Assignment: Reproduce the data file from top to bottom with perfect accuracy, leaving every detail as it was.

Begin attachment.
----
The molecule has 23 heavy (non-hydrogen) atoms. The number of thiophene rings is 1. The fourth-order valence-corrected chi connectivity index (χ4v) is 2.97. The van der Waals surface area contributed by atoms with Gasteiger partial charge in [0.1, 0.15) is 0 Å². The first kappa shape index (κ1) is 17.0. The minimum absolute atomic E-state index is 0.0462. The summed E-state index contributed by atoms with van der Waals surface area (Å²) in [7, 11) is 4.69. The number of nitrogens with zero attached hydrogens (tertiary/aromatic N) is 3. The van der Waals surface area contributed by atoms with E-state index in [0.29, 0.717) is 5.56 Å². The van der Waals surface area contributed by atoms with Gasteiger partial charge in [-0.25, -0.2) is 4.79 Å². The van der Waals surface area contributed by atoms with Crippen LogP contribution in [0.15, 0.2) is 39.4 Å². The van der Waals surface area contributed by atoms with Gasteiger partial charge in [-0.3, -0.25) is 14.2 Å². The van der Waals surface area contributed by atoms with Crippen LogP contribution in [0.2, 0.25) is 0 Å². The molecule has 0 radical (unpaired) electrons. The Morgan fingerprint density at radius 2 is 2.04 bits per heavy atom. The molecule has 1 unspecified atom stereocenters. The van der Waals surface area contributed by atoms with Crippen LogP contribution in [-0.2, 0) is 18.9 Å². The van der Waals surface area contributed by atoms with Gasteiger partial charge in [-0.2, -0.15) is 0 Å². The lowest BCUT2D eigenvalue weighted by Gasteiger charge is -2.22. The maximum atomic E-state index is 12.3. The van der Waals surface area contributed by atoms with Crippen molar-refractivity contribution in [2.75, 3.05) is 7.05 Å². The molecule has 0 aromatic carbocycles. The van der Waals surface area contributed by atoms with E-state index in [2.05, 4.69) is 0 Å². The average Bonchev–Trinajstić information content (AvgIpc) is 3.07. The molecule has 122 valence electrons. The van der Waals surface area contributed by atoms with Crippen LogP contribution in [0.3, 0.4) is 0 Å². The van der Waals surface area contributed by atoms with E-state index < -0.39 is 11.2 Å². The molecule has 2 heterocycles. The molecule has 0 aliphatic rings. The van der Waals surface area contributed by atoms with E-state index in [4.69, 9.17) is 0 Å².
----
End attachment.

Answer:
The molecule has 23 heavy (non-hydrogen) atoms. The number of thiophene rings is 1. The fourth-order valence-corrected chi connectivity index (χ4v) is 2.97. The van der Waals surface area contributed by atoms with Gasteiger partial charge in [0.1, 0.15) is 0 Å². The first kappa shape index (κ1) is 17.0. The minimum absolute atomic E-state index is 0.0462. The summed E-state index contributed by atoms with van der Waals surface area (Å²) in [7, 11) is 4.69. The number of nitrogens with zero attached hydrogens (tertiary/aromatic N) is 3. The van der Waals surface area contributed by atoms with E-state index in [0.29, 0.717) is 5.56 Å². The van der Waals surface area contributed by atoms with Gasteiger partial charge in [-0.25, -0.2) is 4.79 Å². The van der Waals surface area contributed by atoms with Crippen LogP contribution in [0.15, 0.2) is 39.4 Å². The van der Waals surface area contributed by atoms with Gasteiger partial charge in [-0.3, -0.25) is 14.2 Å². The van der Waals surface area contributed by atoms with Crippen LogP contribution in [0.2, 0.25) is 0 Å². The molecule has 0 radical (unpaired) electrons. The Morgan fingerprint density at radius 2 is 2.04 bits per heavy atom. The molecule has 1 unspecified atom stereocenters. The van der Waals surface area contributed by atoms with Crippen LogP contribution in [-0.2, 0) is 18.9 Å². The van der Waals surface area contributed by atoms with Gasteiger partial charge in [-0.2, -0.15) is 0 Å². The lowest BCUT2D eigenvalue weighted by Gasteiger charge is -2.22. The maximum atomic E-state index is 12.3. The van der Waals surface area contributed by atoms with Crippen molar-refractivity contribution in [2.75, 3.05) is 7.05 Å². The molecule has 0 aromatic carbocycles. The van der Waals surface area contributed by atoms with E-state index in [2.05, 4.69) is 0 Å². The average Bonchev–Trinajstić information content (AvgIpc) is 3.07. The molecule has 122 valence electrons. The van der Waals surface area contributed by atoms with Crippen LogP contribution in [0.3, 0.4) is 0 Å². The van der Waals surface area contributed by atoms with E-state index < -0.39 is 11.2 Å². The molecule has 2 heterocycles. The molecule has 0 aliphatic rings. The van der Waals surface area contributed by atoms with E-state index in [4.69, 9.17) is 0 Å².